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Thread: table saw rumbling

  1. #46
    Join Date
    Jan 2011
    Location
    Norristown, Pa
    Posts
    187
    Bob,
    If it not too late, I would try and loosen and move the collar before drilling the hole.

    Bob

  2. #47
    Join Date
    Feb 2010
    Location
    Collegeville PA (30 min west of Philly)
    Posts
    521
    The collar is able to be loosened and moved... the issue is that this only gets me about 1 inch of movement relief on the shaft before it hits the back of the cabinet... and I need it to move closer to 4 inches in order for the front of the shaft to be free, and 6 inches for it to be free with enough room for the worm gear to be removed towards the front of the cabinet.

    The other option that I can think of is to gently sand the entire shaft to remove paint (etc.) in hopes that the worm gear and collar could both be slid off the shaft the other direction towards the back of the cabinet (i.e. pulling the shaft forward through the hole near where the hand wheel is attached).. I fear that this is a really long way to slide the worm gear and I'd be willing to bet it's going to be a very very tight fit the entire time. (whereas sliding the worm hear in the other direction is the direction is was originally assembled from... and bare, lightly oiled surface)
    - Bob R.
    Collegeville PA (30 minutes west of Philly)

  3. #48
    Join Date
    Sep 2012
    Location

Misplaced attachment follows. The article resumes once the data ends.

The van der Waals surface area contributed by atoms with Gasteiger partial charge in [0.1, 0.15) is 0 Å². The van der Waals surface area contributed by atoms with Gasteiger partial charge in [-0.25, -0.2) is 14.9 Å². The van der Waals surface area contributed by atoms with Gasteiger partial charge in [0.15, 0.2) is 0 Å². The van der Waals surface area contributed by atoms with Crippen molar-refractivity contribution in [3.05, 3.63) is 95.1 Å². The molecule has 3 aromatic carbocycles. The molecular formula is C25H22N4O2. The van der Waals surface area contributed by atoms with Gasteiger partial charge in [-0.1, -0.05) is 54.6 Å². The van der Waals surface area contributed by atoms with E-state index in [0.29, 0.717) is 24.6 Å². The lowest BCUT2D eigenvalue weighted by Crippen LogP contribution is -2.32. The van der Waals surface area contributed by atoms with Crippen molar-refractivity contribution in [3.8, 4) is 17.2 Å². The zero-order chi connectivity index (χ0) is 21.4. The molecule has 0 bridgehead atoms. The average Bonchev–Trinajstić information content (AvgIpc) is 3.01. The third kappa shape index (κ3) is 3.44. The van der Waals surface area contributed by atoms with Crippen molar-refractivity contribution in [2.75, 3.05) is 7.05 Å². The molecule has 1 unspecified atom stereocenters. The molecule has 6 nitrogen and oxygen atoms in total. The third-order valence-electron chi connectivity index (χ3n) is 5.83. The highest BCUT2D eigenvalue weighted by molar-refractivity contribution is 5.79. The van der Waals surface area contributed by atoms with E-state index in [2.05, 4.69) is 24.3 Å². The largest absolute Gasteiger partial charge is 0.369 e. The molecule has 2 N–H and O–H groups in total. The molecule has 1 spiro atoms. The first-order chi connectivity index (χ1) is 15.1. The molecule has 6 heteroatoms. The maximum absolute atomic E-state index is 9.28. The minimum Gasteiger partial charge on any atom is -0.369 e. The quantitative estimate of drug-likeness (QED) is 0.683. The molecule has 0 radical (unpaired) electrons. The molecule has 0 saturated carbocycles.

Greater Manor Metroplex, TX
    Posts
    212
    Bob

    I can no offer no intelligent advice for you on this problem, but I have enjoyed the story so far.

    You have made me feel better about the shop cleaning project I started last month and I am now in week 6 of reorganization and dust collection upgrade.

  4. #49
    Join Date
    Mar 2003
    Location
    SE PA - Central Bucks County
    Posts
    50,699
    I would hazard a guess that those components are installed prior to the trunnion being attached to the cabinet. That's why there is no clearance to remove the component because of the cabinet blocking the motion.
    --

    The most expensive tool is the one you buy "cheaply" and often...

  5. #50
    Join Date
    May 2014
    Location
    Alberta
    Posts
    1,220
    I think Jim is correct. There are only four bolts on the "corners'' holding the trunnion in place in the cabinet. I think your life would be far easier if you pulled it out of the cabinet first and then you will not have to drill a hole and it will be far easier to work on. I would also scratch the location of the trunnion corners on the cabinet with a screwdriver to make reassembly easier. Hope this all works out for you .

  6. #51
    Join Date
    Feb 2010
    Location
    Collegeville PA (30 min west of Philly)
    Posts
    521
    So the entire "trunion assembly" (probably not the right term) comes out as one piece once those corner bolts are removed? I was concerned that I'd be left with many individual pieces, with my experience thus far being that they are very difficult to get back together again.

    Also, my guess is that this approach is probably easiest if I remove the motor first (else it will be pretty heavy to move all together) - I think that's just a bolt and a cotter pin holding that in place if memory serves.
    Last edited by Bob Riefer; 12-03-2019 at 2:41 PM.
    - Bob R.
    Collegeville PA (30 minutes west of Philly)

  7. #52
    Join Date
    Mar 2003
    Location
    SE PA - Central Bucks County
    Posts
    50,699
    Yes, that's actually the key design that makes it a "cabinet saw"...the trunnion mounted to the cabinet rather than to the table.